Here’s a little bit about a bunch of the Rock and Roll Hall of Fame’s list of acts that may be officially enshrined early next year.
The Moody Blues
Before they picked “The Moody Blues,” the group was called the M&B Five, named after Mitchell and Butler, the Birmingham, England, pub that sponsored them.
The British band released their first album, Pablo Honey, in 1993 — which they waited two years to record after signing a recording contract because members of the band wanted to finish college first.
For kickstarting the New Wave movement in the late ‘70s with songs like “Just What I Needed” and “My Best Friend’s Girl,” Rolling Stone and Creem named the Cars the best new artist of 1978. They were nominated for the Grammy for Best New Artist but lost to disco flash-in-the-plan A Taste of Honey.
The late guitarist is credited with introducing two very iconic elements of rock n’ roll in the 1950s: distortion and the power chord.
Members Dave Stewart and Annie Lennox were romantically involved, but not while they were in the Eurythmics. They were together while playing in a prior band called the Tourists. Shortly after they left that band, they formed the Eurythmics, and then they split up (as a couple).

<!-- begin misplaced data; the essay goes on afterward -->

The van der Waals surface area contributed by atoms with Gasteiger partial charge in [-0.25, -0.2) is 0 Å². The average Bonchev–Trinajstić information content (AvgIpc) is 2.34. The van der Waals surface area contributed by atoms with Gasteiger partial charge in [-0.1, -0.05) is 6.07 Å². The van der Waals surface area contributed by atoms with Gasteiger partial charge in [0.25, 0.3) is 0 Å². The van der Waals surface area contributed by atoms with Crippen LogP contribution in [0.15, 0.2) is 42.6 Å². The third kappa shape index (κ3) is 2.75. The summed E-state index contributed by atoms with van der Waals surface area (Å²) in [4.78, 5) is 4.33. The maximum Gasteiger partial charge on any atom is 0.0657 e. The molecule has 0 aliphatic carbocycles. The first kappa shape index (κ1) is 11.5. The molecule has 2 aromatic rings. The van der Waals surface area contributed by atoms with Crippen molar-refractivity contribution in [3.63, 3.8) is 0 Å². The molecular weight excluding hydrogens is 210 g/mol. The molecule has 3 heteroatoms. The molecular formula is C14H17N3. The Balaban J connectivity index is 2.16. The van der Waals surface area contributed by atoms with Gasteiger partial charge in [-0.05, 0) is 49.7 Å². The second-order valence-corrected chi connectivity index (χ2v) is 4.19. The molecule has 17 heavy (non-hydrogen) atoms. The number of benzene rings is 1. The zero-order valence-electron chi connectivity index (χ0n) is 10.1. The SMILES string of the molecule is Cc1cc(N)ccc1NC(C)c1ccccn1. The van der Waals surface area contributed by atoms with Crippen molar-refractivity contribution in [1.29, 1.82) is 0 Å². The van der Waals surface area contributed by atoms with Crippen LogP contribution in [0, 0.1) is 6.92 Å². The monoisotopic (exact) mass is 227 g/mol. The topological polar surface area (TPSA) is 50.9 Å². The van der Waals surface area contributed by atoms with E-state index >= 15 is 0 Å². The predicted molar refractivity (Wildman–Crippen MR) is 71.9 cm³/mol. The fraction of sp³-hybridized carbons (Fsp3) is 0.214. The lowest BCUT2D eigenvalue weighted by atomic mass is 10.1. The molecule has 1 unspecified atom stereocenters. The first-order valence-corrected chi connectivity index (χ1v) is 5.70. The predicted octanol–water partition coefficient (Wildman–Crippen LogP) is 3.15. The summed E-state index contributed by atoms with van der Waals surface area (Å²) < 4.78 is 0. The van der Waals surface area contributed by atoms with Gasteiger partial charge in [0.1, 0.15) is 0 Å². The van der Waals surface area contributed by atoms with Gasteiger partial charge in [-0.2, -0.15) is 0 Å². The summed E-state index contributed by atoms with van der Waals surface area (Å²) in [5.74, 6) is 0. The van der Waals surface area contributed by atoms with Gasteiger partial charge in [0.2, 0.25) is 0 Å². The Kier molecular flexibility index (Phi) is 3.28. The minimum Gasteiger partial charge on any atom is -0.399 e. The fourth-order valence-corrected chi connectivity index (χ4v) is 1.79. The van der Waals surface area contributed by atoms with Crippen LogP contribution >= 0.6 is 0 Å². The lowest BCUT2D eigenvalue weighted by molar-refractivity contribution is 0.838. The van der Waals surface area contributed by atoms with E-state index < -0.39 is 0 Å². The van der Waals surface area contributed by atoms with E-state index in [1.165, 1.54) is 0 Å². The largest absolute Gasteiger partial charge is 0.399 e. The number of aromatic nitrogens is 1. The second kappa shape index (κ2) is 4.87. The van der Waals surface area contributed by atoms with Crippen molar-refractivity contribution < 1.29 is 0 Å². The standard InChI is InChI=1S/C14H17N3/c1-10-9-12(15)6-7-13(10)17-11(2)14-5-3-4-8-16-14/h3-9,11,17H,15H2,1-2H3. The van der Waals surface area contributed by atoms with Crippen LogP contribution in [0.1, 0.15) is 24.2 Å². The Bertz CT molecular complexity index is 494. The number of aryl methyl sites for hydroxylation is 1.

With her debut single “Wuthering Heights” in 1978, Bush became the first woman in British history to score a #1 hit with a song she wrote herself.
The synth-pop band’s first primary songwriter was Vince Clark, but he left the band in 1982. He went on to form a few more important ‘80s synth-driven bands: Erasure and Yaz.
The Detroit based band have been called the inventors of punk rock. The name stands for “Motor City 5” as a nod to their hometown, but they came up with the acronym first, because a band member though that it sounded like the name of a car part.
LL Cool J
What do all those initials stand for? “Ladies Love Cool James.”
How did the band get the name for its 12 million-selling album Slippery When Wet? They got the idea after visiting at a strip club that had a shower on stage, which made things “slippery when wet” for the performers.
Sister Rosetta Tharpe
The name might not be as familiar as some of the others on this list, but she had a huge influence on early rock n’ roll. Her mixture of gospel, jazz, and R&B in the 1930s and 1940s influenced the first rock stars, such as Little Richard, Chuck Berry, and Jerry Lee Lewis.
It’s one of the few bands in rock history that bears the name of and individual, and that individual is not the lead singer. J. Geils was the group’s guitarist.
After lead singer Rob Halford left the British heavy metal band in the mid-1990s, the band hired Tim “Ripper” Owens as his replacement. Owens main performing experience to that point was fronting a Judas Priest cover band.
Rage Against the Machine
In 1996, they performed their politically charged hit “Bulls on Parade,” on Saturday Night Live. The band decorated their amps with upside-down American flags, and SNL producers asked them to remove them, afraid it would upset the episode’s host, presidential candidate Steve Forbes. Rather than comply, they played one song instead of the customary two and left the studio.
Keyboardist Rod Argent wrote the band’s song “The Way I Feel Inside” during a pit stop on a 1964 tour. Quite literally — he wrote it while he was in the bathroom.